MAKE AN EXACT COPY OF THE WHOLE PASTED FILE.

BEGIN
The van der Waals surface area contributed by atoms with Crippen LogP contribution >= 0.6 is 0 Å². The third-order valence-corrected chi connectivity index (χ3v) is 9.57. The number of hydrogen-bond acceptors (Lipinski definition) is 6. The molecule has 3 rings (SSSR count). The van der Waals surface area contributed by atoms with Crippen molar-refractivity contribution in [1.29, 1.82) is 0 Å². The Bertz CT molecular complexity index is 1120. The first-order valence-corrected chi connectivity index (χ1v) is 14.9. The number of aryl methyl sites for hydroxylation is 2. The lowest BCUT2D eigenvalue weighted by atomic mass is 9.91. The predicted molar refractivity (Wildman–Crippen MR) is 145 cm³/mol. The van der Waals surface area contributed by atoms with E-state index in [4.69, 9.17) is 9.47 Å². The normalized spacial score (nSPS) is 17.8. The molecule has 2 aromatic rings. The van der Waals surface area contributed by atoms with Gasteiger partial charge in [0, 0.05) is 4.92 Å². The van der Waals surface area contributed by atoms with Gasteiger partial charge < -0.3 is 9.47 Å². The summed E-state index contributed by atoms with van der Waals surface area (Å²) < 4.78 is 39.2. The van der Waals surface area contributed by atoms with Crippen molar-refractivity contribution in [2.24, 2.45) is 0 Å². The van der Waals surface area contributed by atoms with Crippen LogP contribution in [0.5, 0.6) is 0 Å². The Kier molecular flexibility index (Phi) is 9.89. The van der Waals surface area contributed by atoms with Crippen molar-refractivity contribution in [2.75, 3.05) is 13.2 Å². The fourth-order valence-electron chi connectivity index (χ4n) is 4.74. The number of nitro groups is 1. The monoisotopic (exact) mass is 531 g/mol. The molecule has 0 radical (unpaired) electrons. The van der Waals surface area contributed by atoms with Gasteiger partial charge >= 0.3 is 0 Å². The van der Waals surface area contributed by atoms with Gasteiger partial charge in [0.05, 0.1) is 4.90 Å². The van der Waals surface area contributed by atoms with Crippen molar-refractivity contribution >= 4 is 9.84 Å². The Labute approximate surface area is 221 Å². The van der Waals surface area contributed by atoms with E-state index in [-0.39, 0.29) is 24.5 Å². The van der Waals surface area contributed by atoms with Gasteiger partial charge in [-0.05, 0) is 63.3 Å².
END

The van der Waals surface area contributed by atoms with Crippen LogP contribution >= 0.6 is 0 Å². The third-order valence-corrected chi connectivity index (χ3v) is 9.57. The number of hydrogen-bond acceptors (Lipinski definition) is 6. The molecule has 3 rings (SSSR count). The van der Waals surface area contributed by atoms with Crippen molar-refractivity contribution in [1.29, 1.82) is 0 Å². The Bertz CT molecular complexity index is 1120. The first-order valence-corrected chi connectivity index (χ1v) is 14.9. The number of aryl methyl sites for hydroxylation is 2. The lowest BCUT2D eigenvalue weighted by atomic mass is 9.91. The predicted molar refractivity (Wildman–Crippen MR) is 145 cm³/mol. The van der Waals surface area contributed by atoms with E-state index in [4.69, 9.17) is 9.47 Å². The normalized spacial score (nSPS) is 17.8. The molecule has 2 aromatic rings. The van der Waals surface area contributed by atoms with Gasteiger partial charge in [0, 0.05) is 4.92 Å². The van der Waals surface area contributed by atoms with Gasteiger partial charge < -0.3 is 9.47 Å². The summed E-state index contributed by atoms with van der Waals surface area (Å²) < 4.78 is 39.2. The van der Waals surface area contributed by atoms with Crippen molar-refractivity contribution in [2.24, 2.45) is 0 Å². The van der Waals surface area contributed by atoms with Crippen LogP contribution in [0.5, 0.6) is 0 Å². The Kier molecular flexibility index (Phi) is 9.89. The van der Waals surface area contributed by atoms with Crippen molar-refractivity contribution in [2.75, 3.05) is 13.2 Å². The fourth-order valence-electron chi connectivity index (χ4n) is 4.74. The number of nitro groups is 1. The monoisotopic (exact) mass is 531 g/mol. The molecule has 0 radical (unpaired) electrons. The van der Waals surface area contributed by atoms with Gasteiger partial charge >= 0.3 is 0 Å². The van der Waals surface area contributed by atoms with Gasteiger partial charge in [0.05, 0.1) is 4.90 Å². The van der Waals surface area contributed by atoms with Crippen molar-refractivity contribution >= 4 is 9.84 Å². The Labute approximate surface area is 221 Å². The van der Waals surface area contributed by atoms with E-state index in [-0.39, 0.29) is 24.5 Å². The van der Waals surface area contributed by atoms with Gasteiger partial charge in [-0.05, 0) is 63.3 Å².